UPDATE: Kansas Officials Dispute Prof's Criticism of Proposed School Standards
TOPEKA, Kan. (AP) — Kansas officials involved in drafting proposed science standards dispute an Emporia State University biology professor's criticism of the guidelines as weak. Matt Krehbiel is the state Department of Education official overseeing work on the standards for Kansas public schools. Krehbiel said Tuesday the goal is to concentrate on important core, scientific concepts. And State Board of Education Chairman David Dennis said he thinks the work is moving in the right direction. Emporia State professor John Richard Schrock said earlier Tuesday the proposed standards don't have enough material on such subjects as botany, zoology and microbiology. Kansas is working with 25 other states and the National Research Council on common standards for possible adoption in their public schools. The state Board of Education heard an update Tuesday.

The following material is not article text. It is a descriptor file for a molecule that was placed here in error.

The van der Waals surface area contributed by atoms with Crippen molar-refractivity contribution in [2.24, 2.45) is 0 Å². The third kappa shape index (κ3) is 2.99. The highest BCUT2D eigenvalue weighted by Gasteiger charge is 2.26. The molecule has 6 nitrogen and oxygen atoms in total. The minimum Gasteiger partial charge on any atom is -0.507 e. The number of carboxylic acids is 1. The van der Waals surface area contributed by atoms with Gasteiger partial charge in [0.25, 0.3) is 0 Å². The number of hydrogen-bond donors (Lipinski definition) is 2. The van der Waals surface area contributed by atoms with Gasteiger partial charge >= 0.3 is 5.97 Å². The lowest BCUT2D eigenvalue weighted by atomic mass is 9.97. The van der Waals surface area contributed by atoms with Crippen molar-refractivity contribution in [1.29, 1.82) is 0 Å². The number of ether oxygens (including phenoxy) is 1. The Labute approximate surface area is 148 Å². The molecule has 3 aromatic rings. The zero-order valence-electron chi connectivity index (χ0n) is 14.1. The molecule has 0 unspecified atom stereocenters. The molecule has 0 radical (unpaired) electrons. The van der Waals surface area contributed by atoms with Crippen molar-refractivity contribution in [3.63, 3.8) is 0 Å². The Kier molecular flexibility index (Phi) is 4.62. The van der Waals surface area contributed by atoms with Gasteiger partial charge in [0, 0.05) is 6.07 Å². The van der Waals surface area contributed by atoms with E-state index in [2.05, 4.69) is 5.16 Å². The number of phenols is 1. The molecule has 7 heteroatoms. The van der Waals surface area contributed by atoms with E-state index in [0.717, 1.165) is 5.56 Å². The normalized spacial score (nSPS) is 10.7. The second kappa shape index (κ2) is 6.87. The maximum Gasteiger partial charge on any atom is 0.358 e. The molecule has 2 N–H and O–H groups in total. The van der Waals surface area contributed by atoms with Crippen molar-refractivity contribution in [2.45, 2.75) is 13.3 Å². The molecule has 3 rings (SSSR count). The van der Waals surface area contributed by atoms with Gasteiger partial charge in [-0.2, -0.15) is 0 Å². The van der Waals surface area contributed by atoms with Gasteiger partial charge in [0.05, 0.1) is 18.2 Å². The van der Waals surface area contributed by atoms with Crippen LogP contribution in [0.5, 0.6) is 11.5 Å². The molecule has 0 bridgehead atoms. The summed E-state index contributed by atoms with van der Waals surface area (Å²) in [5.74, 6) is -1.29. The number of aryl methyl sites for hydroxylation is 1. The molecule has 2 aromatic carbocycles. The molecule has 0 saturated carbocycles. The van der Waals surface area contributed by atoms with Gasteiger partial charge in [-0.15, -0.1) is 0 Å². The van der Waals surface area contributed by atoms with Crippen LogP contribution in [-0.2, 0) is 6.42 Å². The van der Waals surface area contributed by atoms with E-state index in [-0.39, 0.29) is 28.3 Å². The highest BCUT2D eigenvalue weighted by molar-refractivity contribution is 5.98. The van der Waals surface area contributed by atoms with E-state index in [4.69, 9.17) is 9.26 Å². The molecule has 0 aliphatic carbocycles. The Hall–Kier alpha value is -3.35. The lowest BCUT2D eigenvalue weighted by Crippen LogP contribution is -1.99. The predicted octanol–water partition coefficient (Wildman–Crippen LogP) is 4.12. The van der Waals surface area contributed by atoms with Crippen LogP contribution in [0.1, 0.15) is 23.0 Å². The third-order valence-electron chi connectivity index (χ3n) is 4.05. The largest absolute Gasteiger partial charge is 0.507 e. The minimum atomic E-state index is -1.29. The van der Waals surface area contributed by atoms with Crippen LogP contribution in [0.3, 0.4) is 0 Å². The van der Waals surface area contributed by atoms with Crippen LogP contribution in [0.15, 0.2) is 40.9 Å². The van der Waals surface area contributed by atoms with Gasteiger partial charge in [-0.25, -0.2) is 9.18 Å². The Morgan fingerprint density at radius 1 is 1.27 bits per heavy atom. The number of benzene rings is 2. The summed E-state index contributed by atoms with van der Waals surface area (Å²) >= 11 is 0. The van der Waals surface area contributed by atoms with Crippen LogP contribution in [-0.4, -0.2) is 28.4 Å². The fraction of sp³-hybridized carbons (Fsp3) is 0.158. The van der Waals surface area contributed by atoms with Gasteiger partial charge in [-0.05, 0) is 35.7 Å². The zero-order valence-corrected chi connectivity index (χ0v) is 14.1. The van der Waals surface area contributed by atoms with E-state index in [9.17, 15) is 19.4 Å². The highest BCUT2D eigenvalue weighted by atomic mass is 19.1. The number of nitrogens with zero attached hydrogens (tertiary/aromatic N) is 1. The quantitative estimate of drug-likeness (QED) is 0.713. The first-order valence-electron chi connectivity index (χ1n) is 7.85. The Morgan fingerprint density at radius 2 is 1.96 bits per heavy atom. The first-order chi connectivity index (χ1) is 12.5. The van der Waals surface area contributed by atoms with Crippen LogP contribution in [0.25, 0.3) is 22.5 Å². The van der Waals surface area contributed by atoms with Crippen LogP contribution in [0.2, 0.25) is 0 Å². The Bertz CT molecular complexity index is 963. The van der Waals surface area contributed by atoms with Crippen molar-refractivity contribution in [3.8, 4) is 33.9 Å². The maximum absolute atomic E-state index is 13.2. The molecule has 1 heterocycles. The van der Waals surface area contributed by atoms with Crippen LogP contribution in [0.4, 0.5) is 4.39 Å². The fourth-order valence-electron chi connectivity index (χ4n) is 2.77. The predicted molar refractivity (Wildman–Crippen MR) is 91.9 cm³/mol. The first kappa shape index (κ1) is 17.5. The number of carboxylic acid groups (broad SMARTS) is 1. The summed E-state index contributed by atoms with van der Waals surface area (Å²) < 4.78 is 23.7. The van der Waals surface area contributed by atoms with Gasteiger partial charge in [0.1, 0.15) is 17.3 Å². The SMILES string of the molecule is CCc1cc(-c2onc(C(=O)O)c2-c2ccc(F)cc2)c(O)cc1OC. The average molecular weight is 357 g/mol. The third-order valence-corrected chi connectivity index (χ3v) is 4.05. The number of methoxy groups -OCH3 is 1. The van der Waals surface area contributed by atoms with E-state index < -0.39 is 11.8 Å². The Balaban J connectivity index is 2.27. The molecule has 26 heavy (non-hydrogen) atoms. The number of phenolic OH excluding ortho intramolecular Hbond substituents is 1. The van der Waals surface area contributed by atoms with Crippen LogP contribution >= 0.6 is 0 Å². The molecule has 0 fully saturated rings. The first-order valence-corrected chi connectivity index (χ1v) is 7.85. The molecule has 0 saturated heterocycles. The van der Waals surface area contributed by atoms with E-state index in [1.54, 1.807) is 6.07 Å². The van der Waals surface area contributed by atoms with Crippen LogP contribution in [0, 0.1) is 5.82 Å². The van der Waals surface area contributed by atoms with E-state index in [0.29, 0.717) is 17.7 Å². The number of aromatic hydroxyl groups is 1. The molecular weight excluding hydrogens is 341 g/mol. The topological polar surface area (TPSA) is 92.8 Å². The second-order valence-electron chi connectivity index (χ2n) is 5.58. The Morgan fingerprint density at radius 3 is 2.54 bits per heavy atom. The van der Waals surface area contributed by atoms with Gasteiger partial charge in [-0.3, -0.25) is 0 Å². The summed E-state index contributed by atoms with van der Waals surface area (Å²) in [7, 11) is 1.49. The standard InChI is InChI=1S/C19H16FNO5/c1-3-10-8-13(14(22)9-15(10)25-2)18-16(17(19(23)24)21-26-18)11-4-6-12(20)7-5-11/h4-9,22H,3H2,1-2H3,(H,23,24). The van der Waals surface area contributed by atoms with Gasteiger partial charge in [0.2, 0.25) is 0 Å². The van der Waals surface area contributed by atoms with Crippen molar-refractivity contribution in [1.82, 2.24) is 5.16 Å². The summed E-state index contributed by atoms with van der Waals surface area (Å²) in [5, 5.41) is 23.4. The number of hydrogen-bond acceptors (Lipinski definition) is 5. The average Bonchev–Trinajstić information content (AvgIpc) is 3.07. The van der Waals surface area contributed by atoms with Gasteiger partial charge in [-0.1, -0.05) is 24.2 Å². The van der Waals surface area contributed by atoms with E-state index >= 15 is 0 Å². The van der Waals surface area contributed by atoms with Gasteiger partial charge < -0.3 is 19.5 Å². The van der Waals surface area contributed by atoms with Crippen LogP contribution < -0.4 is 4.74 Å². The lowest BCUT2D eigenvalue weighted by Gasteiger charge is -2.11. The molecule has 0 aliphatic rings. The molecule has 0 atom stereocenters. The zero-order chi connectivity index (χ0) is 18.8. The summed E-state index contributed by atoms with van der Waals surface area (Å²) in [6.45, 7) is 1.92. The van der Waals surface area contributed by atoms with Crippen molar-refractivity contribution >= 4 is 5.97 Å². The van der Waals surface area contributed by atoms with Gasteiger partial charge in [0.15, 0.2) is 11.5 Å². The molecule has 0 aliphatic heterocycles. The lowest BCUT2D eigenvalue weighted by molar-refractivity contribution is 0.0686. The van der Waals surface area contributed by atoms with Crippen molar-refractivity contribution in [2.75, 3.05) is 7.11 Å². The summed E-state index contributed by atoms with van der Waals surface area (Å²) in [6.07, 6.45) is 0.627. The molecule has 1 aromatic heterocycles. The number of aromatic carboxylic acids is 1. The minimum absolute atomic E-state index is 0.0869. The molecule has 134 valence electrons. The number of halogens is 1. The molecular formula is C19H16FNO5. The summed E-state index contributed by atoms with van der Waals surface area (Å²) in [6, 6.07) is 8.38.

Charge: Man Tried to Smuggle Cash from Afghanistan
TOPEKA, Kan. (AP) — A Topeka man has been charged with trying to smuggle $150,000 in cash from Bagram Air Field in Afghanistan to Kansas. The government alleges in a criminal information filed Tuesday that 50-year-old Donald Garst tried to evade currency reporting laws in May 2011 by concealing cash in a DHL shipping box for transport to Topeka. The U.S. attorney's office says Garst was formerly with the Army National Guard, but was working as a private contractor in Afghanistan at the time. Garst's lawyer, Christopher Joseph, says in an email that nothing in the charge alleges the cash was obtained unlawfully. Joseph says Garst acknowledges he mailed the money, and that details about why he did so will be revealed in future court proceedings.